After 12 consecutive presidents from somewhere other than New York, this time, no matter who won the election, Donald Trump or Hillary Clinton, the president would be a New Yorker. Political pundits will be writing about this election for years to come, including questioning how the outcome was miscalculated by almost all of the experts and pollsters who predicted that things were supposed to be different.
On election night, under the glass dome of the Jacob Javits Center, Hillary Clinton was going to shatter the ceiling and face the endless sky above, symbolically and politically. To the disappointment of many, that didn’t happen, but New York still bears the distinction of being home to the 45th president of the United States. Only six other presidents were from New York throughout our nation’s history. Each one exhibited that certain New York style, swagger and savvy.
Martin Van Buren, our 8th president, who served from 1837 to 1841, was a Democrat who quit school at age 14 but managed to pass the bar and become a lawyer by age 23. A memorable quote of his is: “As president, the two happiest days of my life were those of my entry upon office and the day of my surrender of it.”
Millard Fillmore was the 13th president. He completed the term of President Zachary Taylor who died after serving only one year in office. Fillmore, a member of the Whig Party, was neither a Democrat nor a Republican.
Chester A. Arthur was born in Vermont but lived near Schenectady. As a young abolitionist lawyer, he represented a black woman in a civil rights case that resulted in the desegregation of New York City street cars more than 100 years before Rosa Parks. He served the remaining term of president James Garfield, who died two months after being shot by an assassin in 1881.
Grover Cleveland, whose face was on the old $1,000 bill, was the first Democrat elected president after the Civil War and the only president to serve two non-consecutive terms. He was both the 22nd and 24th president.
Theodore Roosevelt, a Republican, had a wide variety of interests and abilities, from lawyer, to cowboy, to biggame hunter, to serving as New York City Police Commissioner. He took office upon the assassination of President William McKinley, and served from 1901 to 1909. He became the first president to receive the Nobel Peace Prize and was largely responsible for building the Panama Canal.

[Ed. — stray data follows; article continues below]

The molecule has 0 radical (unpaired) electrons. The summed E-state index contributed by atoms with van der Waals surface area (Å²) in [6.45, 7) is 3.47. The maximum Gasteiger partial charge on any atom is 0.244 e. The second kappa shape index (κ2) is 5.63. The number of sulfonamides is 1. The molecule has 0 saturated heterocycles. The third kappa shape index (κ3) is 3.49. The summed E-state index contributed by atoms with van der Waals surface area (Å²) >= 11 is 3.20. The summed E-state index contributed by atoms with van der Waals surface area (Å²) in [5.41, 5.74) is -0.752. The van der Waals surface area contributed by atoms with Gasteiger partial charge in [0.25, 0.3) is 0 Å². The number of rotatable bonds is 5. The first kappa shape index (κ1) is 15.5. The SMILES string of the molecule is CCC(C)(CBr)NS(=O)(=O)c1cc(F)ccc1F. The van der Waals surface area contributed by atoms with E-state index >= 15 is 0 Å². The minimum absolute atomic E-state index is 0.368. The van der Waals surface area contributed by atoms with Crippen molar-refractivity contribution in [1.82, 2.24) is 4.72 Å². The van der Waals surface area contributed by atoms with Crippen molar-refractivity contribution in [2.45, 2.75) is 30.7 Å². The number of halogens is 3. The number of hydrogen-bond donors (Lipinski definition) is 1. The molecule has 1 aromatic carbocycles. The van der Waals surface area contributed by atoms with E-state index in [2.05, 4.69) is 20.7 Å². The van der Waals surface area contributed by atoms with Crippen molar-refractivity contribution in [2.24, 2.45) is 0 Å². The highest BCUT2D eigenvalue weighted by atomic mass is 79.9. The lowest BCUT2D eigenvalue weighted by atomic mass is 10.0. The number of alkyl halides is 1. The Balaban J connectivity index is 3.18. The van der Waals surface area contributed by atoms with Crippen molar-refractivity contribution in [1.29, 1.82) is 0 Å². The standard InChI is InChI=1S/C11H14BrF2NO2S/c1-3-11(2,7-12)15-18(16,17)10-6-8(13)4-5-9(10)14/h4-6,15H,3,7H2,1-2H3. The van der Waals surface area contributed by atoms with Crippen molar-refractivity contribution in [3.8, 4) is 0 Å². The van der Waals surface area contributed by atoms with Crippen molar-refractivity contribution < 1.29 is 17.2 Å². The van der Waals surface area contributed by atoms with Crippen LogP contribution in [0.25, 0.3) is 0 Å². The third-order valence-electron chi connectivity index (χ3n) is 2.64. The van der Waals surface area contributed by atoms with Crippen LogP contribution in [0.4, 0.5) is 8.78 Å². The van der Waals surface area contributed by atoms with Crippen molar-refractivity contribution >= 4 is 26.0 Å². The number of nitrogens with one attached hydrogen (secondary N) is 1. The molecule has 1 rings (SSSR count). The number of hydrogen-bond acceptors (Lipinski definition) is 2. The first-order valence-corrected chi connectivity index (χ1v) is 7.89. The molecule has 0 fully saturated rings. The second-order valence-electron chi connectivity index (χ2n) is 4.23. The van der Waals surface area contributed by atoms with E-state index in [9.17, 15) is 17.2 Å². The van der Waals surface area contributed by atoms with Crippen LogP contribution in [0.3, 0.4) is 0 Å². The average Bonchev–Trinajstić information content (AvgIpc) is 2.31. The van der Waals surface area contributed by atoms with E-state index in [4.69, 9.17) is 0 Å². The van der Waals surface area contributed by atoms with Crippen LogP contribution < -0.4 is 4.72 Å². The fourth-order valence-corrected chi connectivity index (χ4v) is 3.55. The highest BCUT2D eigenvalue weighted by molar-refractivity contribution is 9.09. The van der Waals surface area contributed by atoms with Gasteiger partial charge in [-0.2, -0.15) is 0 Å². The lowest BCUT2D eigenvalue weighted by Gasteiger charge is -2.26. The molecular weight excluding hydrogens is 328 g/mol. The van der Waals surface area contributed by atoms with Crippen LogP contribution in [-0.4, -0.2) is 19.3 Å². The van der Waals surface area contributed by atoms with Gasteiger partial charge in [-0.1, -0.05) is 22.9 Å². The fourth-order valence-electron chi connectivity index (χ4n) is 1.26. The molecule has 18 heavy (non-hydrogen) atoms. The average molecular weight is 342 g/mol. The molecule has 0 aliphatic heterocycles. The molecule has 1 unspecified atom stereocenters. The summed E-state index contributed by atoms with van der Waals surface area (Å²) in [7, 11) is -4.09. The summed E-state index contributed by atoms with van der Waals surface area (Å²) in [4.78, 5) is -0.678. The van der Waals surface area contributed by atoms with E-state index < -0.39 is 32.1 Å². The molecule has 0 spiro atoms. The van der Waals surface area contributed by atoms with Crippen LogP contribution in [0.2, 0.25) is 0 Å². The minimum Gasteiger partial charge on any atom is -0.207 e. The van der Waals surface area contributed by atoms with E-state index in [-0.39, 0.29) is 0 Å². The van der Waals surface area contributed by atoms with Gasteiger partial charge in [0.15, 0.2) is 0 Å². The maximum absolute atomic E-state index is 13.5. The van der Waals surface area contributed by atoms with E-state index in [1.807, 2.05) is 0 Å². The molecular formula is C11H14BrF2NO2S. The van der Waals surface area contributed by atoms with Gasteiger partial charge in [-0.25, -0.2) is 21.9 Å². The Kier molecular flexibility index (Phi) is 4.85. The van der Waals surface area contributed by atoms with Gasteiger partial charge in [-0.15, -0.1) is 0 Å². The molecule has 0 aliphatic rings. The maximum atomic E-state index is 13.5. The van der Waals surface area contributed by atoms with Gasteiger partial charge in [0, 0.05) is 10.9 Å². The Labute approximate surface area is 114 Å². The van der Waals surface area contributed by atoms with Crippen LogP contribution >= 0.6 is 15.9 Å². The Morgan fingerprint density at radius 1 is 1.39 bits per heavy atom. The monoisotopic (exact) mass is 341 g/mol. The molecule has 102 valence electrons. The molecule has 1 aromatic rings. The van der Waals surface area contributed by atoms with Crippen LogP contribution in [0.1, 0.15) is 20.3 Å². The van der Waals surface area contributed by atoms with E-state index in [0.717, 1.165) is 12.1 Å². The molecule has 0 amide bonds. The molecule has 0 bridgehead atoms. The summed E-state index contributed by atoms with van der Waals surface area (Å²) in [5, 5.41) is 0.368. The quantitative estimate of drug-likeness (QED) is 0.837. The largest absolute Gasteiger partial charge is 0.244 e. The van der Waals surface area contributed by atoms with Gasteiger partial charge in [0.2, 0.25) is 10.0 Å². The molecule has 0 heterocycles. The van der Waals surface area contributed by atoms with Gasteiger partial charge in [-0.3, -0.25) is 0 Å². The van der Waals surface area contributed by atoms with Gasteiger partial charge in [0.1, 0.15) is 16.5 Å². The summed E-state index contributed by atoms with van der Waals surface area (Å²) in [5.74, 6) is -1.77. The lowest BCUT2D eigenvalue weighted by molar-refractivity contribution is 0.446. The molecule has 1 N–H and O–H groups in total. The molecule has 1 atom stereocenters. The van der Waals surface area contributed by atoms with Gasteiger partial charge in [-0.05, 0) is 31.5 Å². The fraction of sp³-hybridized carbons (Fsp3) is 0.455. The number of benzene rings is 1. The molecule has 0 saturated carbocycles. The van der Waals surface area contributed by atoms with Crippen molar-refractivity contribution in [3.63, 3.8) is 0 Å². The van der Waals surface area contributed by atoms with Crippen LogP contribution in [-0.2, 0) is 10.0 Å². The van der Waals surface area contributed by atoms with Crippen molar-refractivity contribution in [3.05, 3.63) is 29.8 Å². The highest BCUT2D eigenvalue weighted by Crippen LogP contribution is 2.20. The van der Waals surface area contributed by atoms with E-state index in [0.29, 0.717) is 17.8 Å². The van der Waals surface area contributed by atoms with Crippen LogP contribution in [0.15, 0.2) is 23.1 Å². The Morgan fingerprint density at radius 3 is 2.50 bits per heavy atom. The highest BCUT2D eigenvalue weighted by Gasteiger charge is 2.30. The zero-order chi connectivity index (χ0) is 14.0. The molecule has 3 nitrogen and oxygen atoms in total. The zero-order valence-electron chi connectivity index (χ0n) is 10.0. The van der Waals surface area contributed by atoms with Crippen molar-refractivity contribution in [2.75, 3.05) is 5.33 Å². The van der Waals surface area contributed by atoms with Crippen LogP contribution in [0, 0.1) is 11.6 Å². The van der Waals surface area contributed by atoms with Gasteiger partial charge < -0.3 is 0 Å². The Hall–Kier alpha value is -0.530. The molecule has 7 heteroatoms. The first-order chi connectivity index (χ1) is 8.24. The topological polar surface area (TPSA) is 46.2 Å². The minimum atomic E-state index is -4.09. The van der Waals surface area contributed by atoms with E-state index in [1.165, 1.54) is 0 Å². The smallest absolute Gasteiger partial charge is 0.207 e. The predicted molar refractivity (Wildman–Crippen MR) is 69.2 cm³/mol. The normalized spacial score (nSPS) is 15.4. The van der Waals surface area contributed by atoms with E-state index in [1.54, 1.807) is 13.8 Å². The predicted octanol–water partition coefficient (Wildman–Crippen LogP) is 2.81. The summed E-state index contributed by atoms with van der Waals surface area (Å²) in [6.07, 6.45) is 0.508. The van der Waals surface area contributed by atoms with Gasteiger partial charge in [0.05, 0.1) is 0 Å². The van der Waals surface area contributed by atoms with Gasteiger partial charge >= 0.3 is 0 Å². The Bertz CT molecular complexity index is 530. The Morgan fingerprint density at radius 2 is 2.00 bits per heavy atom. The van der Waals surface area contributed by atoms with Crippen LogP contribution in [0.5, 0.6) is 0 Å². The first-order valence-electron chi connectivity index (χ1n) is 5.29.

Franklin Delano Roosevelt, Theodore’s cousin, led the nation through the Great Depression and World War ll. A Democrat from Hyde Park, he was stricken with polio at age 39 — a fact he hid from the public. Roosevelt was a president of many firsts. He served more than two terms (term limits did not go into effect until 1951). He had a presidential airplane, appeared on television and appointed a female cabinet member among a long list of his presidential first-evers.
Now, we have a native New Yorker, Donald Trump, born and raised in Jamaica Estates, Queens, as the next Commander-in-Chief. He certainly bears the essential traits of a typical New Yorker with a determined, self-confident style that combines sophistication, humor and drive. While countless books will be written analyzing lessons learned and, at least for the immediate future, the hot topic of talk shows will be speculating on what to expect next, one thing we know for sure: the 45th President of the United States may live at the White House, but New York is always what he calls “home.”